The film’s distorted mirror image, both as an exploration of middle-aged disappointment and as a deeply sad holiday movie, can be found in Fritz Lang’s “Scarlet Street” (1945), a film whose parallels with “It’s a Wonderful Life” underscore the Capra film’s affinity with film noir. A remake of Jean Renoir’s “La Chienne” (1931), “Scarlet Street” follows the downward spiral of Christopher Cross (Edward G. Robinson), a timid bank clerk already living a wasted, narrow life married to a woman he despises (and who seems to return the sentiment), as he allows his obsession with a pretty prostitute and canny chiseler named Kitty (Joan Bennett) to destroy his life, eventually leaving him alone, homeless, guilt-ridden, and stalking the New York streets like a grieving Yuletide specter. The film begins with a scene that plays almost like a travesty of the “It’s a Wonderful Life” finale, as Edward G. Robinson’s profoundly pathetic cashier receives a gold watch for years of faithful service to his firm. The scene replays the acknowledgement that constitutes George Bailey’s salvation as a cold comfort for a life lived in the margins. The respectable grey men all gathered together, shaking hands with Cross in acknowledgement of his years of being a tolerable employee, shift priorities quickly enough so they can stare out the window at the boss’s young, blonde companion, waiting downstairs for her sugar daddy to return to the car. Robinson departs from his own party imagining the theoretical delights of having a woman like that by his side, while reminiscing to his coworker about his lifelong desire to be an admired painter. Here Lang conflates libidinal yearning with aesthetic ambition and mournful regret, accentuating the kind of sexual frankness that Capra only exploits intermittently in “It’s a Wonderful Life.” In contrast to Chris Cross’s fantasies, George’s desire to explore the great beyond outside Bedford Falls seems so boyish because it’s so sexless–the sexual realities of Bedford Falls seem to have a leg up on Bailey’s fantasies in the very material forms of Donna Reed and Gloria Grahame. For his part, Lang lets artistic ambition and sexual realization mingle in an expert realization of a backlot Greenwich Village, imagined as a paradise of bohemian pretension and degenerate scheming.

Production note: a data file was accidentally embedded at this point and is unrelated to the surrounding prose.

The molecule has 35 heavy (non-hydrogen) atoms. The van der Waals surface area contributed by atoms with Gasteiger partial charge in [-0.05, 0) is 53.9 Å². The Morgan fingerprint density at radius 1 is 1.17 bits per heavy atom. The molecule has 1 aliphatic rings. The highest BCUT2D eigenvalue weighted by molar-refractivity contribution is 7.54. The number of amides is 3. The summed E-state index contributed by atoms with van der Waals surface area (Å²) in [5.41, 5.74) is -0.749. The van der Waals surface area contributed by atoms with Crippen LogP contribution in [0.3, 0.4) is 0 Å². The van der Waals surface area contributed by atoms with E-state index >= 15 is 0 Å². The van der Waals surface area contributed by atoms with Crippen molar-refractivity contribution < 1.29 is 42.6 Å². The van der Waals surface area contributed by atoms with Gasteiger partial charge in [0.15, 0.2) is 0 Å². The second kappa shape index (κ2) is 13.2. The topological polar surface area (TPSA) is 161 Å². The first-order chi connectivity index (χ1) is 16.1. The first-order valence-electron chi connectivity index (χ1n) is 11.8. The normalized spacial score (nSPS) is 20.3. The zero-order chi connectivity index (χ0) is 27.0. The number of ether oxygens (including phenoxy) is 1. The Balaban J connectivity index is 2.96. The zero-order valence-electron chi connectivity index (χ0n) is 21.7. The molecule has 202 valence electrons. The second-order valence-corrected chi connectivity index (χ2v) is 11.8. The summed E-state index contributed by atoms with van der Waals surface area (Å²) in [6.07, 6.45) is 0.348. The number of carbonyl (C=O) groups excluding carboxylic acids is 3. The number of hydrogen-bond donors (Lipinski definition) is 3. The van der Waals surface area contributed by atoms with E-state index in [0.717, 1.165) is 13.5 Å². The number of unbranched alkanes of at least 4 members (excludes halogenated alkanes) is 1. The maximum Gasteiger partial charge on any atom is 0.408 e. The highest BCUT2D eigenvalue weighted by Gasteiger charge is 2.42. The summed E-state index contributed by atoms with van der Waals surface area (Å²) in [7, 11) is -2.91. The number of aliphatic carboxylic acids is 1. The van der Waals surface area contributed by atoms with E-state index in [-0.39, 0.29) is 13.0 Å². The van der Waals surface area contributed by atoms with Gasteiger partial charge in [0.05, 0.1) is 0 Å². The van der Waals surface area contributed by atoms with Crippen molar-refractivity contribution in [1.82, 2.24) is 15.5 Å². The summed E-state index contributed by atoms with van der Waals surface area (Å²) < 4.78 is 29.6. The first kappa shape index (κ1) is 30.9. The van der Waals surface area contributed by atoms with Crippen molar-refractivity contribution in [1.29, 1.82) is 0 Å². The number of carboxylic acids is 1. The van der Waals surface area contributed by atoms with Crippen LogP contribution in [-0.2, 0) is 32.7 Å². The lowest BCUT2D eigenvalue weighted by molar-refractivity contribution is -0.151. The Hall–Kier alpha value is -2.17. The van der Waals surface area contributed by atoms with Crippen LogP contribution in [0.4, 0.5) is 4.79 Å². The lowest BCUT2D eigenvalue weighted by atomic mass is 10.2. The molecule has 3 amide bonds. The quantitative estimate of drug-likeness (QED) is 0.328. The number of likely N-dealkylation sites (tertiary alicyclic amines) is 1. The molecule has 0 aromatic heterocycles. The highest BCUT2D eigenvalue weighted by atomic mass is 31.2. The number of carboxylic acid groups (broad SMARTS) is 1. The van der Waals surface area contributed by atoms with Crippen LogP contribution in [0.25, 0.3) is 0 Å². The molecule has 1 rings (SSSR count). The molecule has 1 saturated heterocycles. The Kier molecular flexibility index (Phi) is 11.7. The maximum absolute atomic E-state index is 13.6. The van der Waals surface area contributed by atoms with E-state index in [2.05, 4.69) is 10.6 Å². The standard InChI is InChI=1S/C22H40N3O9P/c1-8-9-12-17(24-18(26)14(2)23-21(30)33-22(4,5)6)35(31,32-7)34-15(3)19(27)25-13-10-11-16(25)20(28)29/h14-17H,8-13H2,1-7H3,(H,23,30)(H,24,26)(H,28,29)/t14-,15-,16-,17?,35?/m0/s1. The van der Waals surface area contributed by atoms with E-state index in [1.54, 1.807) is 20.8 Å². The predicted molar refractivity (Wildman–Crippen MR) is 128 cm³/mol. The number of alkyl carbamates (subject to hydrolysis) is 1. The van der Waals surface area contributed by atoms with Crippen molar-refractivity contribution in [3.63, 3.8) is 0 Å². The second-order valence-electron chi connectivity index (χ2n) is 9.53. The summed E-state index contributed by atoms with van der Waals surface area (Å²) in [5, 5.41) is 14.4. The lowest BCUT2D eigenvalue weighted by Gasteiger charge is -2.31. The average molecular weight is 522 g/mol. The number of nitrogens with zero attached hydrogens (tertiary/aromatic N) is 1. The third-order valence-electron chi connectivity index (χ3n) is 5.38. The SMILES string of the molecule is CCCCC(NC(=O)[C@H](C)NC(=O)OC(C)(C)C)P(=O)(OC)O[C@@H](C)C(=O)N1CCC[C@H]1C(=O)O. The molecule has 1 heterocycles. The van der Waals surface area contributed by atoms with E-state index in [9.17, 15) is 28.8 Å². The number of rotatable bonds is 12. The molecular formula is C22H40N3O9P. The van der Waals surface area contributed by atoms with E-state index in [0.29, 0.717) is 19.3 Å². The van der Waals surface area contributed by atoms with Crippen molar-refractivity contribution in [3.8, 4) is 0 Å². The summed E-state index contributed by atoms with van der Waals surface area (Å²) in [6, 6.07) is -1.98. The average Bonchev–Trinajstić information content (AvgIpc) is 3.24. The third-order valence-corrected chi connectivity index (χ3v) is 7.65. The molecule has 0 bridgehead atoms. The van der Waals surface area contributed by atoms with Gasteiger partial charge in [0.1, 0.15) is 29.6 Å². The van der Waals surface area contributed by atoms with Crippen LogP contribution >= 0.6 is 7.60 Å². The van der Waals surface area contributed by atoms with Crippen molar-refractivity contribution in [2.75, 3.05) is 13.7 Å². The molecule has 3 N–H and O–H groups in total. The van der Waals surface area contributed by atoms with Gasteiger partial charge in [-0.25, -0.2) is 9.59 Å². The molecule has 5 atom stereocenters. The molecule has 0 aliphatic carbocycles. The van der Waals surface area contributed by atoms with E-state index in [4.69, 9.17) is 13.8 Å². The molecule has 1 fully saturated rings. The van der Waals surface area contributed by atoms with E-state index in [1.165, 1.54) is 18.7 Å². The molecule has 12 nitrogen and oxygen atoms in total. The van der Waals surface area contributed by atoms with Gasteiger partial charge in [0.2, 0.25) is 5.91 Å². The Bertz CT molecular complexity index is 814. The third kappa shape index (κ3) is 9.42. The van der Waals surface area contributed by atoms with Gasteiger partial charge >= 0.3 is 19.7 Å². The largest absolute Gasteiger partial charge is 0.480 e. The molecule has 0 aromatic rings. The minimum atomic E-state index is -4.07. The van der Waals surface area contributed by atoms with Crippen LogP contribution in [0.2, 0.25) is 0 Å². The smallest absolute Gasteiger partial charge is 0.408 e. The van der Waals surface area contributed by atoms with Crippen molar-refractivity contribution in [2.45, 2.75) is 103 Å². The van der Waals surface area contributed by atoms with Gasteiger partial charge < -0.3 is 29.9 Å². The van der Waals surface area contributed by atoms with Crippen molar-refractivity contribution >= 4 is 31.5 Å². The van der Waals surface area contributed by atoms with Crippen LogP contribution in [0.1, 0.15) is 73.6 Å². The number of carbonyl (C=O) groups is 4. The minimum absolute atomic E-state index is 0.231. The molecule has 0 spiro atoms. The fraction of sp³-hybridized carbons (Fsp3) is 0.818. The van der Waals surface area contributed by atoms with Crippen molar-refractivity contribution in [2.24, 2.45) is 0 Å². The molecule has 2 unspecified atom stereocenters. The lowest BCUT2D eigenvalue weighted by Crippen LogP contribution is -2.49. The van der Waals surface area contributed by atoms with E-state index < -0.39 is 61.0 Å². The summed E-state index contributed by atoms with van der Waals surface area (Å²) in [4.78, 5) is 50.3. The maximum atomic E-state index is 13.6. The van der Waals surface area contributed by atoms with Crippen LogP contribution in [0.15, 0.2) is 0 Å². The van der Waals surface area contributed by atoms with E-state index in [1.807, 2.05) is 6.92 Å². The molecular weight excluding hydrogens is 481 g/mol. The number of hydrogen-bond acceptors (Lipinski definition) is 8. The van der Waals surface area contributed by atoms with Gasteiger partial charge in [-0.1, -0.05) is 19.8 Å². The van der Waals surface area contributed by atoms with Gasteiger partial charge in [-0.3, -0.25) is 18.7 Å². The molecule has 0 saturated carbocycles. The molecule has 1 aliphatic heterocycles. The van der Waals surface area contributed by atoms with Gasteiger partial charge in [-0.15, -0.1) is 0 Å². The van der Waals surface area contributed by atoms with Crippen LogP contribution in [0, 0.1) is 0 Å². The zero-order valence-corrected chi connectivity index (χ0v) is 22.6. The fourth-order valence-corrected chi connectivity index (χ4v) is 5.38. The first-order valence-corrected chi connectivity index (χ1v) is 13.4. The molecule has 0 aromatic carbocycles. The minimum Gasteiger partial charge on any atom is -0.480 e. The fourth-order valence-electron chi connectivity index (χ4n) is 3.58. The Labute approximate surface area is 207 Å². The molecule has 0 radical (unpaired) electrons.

"Scarlet Street" (Fritz Lang, 1945)

As depicted by Lang, Greenwich Village, the setting for most of the film’s grotesqueries, plays like another neighborhood in Pottersville, and Joan Bennett’s deliciously cynical and manipulative streetwalker could be a smarter, meaner version of the Pottersville Viola (Gloria Grahame), the eternally delighted town tart turned harried hooker who’s one of Pottersville’s most poignant victims. The film follows Robinson as he seems to find in Bennett a possibility of the recognition that’s eluded him his whole life, recognition not as the dutiful employee who’s earned a gold watch after years of never making a nuisance of himself, but rather as a passionate artist with a fanatical devotion to his subject. Kitty’s tragedy consists of not recognizing the dangerous malice implicit in Chris’s infatuation, thus leading to her eventual murder at his hands. After a trial sequence that mocks Production Code convention by having a guilty man condemned to death, Lang leaves us with a shot of Cross as an utterly defeated man, haunting the streets of New York at wintertime, with nothing but a guilty conscience keeping him company. Chris’s final saunter down a sidewalk bedecked with Christmas lights and plagued by incessant Christmas music finds him confronting reminders of everything lost to him, the love he has destroyed, the home he has lost, and the future that grows dim in the distance.